Junya Watanabe's invitation demanded a long, hard look. It was a photograph of a pub. A unicorn was sitting at the bar; outside, a trio of chunky guys in panda, tiger, and lucha libre masks were having a pint. The image played like a left-field vision of how the world views Londoners: myth-dogged, booze-soaked, slightly exotic in their ordinariness. Any one of those explained the Japanese fascination with the UK's capital city. Junya Watanabe added one more, his own personal favorite: "Fish and chips."

Shown in a mansion on Avenue Foch, a more elevated venue than usual, Watanabe's collection was a love letter to London, typically idiosyncratic. The hairstyles celebrated the city's youth cults: Teddy boy ducktail, Mod crop, glam rocker's mullet, punk mohawk. The top half of each outfit was a British archetype. Outfit number one: the city gent in his bowler hat, gray flannel jacket, businessman's stripe and tie. Bottom half, the patchwork jeans that have been such a sensation in Junya's women's line that, Dover Street Market reports, men have been buying them as well.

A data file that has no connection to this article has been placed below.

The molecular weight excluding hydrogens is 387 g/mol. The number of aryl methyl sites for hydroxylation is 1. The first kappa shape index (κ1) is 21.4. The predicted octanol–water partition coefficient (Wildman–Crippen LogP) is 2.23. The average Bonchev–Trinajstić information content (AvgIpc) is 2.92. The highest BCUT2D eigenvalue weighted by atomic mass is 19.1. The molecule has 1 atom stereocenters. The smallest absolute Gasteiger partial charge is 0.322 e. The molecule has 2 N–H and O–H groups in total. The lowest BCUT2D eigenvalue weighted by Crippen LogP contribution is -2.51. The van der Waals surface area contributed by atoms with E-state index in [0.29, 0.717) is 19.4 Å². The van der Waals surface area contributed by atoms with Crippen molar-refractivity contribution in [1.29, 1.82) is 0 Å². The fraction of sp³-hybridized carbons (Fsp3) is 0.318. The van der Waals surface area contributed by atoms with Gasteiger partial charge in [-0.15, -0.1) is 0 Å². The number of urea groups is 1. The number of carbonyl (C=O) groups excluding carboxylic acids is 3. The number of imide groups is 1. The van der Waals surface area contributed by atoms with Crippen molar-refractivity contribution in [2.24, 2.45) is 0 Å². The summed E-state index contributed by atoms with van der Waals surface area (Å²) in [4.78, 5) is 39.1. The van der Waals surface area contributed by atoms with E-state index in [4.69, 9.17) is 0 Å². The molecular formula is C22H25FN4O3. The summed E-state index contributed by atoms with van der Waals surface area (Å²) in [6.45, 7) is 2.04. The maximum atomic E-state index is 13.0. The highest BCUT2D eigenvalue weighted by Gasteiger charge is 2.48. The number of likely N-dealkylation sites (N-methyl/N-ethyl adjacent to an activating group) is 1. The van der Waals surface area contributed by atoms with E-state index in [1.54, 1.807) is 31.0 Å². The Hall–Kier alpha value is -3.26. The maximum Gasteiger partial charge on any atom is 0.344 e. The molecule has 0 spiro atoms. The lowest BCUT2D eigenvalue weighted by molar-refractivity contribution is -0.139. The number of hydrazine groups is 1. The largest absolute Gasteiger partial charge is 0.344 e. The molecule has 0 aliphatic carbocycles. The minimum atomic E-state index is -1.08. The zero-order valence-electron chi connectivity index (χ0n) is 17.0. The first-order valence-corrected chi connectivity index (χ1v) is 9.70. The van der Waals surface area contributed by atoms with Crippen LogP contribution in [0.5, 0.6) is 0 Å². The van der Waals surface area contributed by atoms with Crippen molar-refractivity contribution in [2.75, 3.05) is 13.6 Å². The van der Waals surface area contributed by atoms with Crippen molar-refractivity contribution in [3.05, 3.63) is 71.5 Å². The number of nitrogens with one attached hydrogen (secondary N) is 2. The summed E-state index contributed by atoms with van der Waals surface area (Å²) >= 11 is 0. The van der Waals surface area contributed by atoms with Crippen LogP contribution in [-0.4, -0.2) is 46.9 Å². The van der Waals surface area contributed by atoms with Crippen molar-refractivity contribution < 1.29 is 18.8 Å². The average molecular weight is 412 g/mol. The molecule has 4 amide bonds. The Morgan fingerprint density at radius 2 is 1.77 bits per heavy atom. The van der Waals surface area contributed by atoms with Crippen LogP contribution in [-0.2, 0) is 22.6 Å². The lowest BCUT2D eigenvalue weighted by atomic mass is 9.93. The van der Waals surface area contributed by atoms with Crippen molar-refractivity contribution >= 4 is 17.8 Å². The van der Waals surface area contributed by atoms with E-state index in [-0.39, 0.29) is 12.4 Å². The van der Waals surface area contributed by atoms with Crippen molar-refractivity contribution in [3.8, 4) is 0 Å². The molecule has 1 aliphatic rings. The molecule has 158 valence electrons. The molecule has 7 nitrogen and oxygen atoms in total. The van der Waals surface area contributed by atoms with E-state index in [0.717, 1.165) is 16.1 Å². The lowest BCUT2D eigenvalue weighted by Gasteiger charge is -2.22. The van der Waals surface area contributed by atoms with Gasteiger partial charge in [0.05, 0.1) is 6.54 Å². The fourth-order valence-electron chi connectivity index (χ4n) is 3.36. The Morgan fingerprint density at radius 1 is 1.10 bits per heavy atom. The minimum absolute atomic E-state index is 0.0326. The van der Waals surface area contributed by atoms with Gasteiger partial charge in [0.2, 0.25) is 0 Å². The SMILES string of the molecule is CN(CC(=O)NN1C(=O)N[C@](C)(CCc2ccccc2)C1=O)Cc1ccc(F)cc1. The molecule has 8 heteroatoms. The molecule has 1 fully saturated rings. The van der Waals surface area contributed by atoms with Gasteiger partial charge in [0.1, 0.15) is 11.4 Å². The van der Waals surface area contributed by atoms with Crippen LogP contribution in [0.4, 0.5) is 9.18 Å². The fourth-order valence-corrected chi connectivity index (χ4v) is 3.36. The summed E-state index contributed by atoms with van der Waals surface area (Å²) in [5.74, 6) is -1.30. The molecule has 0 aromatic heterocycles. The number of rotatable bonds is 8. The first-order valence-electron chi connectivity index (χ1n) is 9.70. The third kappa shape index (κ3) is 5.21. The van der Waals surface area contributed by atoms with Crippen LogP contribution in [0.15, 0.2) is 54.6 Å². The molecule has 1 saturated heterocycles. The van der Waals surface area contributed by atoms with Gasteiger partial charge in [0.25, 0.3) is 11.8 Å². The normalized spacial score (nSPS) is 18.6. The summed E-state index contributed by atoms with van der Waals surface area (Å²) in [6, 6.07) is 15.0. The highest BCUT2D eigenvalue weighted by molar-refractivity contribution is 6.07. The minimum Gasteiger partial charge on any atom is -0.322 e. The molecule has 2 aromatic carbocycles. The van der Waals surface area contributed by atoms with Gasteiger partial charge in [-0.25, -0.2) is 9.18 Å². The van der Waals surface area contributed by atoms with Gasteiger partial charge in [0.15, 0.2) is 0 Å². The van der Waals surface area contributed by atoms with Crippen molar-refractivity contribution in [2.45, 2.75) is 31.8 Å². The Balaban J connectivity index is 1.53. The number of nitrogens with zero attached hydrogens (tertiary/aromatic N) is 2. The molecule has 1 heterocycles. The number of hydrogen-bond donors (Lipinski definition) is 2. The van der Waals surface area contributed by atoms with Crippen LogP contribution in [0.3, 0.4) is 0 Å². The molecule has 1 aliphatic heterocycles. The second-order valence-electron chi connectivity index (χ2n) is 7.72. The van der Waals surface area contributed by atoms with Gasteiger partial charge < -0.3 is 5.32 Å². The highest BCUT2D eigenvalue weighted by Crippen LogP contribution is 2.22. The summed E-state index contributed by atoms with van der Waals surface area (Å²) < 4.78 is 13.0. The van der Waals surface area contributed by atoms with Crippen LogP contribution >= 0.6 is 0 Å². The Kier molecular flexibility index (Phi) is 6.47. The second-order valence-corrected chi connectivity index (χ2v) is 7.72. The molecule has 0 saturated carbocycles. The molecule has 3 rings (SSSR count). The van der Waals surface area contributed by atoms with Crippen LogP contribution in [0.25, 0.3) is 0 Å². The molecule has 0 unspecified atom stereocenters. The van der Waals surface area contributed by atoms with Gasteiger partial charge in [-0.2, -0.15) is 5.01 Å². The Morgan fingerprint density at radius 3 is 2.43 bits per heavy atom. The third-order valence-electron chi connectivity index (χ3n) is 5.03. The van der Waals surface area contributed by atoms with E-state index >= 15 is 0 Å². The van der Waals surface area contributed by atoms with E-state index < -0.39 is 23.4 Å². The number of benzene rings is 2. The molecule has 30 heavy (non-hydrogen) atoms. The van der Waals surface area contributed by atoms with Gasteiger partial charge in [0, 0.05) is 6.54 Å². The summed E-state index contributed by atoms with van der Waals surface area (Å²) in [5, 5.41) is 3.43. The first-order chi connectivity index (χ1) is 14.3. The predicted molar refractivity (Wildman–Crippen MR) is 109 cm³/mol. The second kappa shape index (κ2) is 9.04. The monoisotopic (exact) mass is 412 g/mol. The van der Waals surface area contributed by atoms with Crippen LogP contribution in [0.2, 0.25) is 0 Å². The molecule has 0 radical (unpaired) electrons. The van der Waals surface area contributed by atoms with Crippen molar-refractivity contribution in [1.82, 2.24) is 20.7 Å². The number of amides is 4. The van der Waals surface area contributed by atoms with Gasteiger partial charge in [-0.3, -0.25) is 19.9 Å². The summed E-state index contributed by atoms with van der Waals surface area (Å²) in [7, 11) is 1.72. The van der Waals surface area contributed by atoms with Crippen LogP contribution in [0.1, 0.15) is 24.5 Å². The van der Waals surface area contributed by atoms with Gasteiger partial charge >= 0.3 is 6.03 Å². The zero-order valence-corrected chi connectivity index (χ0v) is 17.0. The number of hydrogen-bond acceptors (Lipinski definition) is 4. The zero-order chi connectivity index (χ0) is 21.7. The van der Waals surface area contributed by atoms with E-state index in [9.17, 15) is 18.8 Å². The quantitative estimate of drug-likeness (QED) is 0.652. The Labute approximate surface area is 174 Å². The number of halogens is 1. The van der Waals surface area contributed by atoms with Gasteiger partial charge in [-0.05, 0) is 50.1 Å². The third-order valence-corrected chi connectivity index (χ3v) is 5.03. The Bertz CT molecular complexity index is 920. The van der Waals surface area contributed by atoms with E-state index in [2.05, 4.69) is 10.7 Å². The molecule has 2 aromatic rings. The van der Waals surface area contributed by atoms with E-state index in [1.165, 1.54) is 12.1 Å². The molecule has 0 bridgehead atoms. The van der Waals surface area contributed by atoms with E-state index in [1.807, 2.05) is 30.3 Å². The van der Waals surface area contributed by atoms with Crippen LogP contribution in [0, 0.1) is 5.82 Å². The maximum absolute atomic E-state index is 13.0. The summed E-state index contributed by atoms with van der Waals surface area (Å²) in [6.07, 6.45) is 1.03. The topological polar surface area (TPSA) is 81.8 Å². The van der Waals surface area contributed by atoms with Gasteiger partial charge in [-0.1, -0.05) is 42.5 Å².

That top-bottom division continued throughout the show, with the proportions of the jackets stretching or shrinking like a pocket history of British tailoring: the elongated Edwardian jacket, the Mods' bum-freezer, the utilitywear of the hunting, shooting, and fishing set. Always with a properly sartorial collar and tie, the latter tied in the Windsor knot that George V bequeathed to men's style.

A dozen ravishing mohair sweaters, snagged and laddered in true punk style, closed the show. The music came from London-born King Krule and Oasis, though we're not sure how bolshy professional Mancunians Noel and Liam Gallagher would feel about soundtracking a paean to London.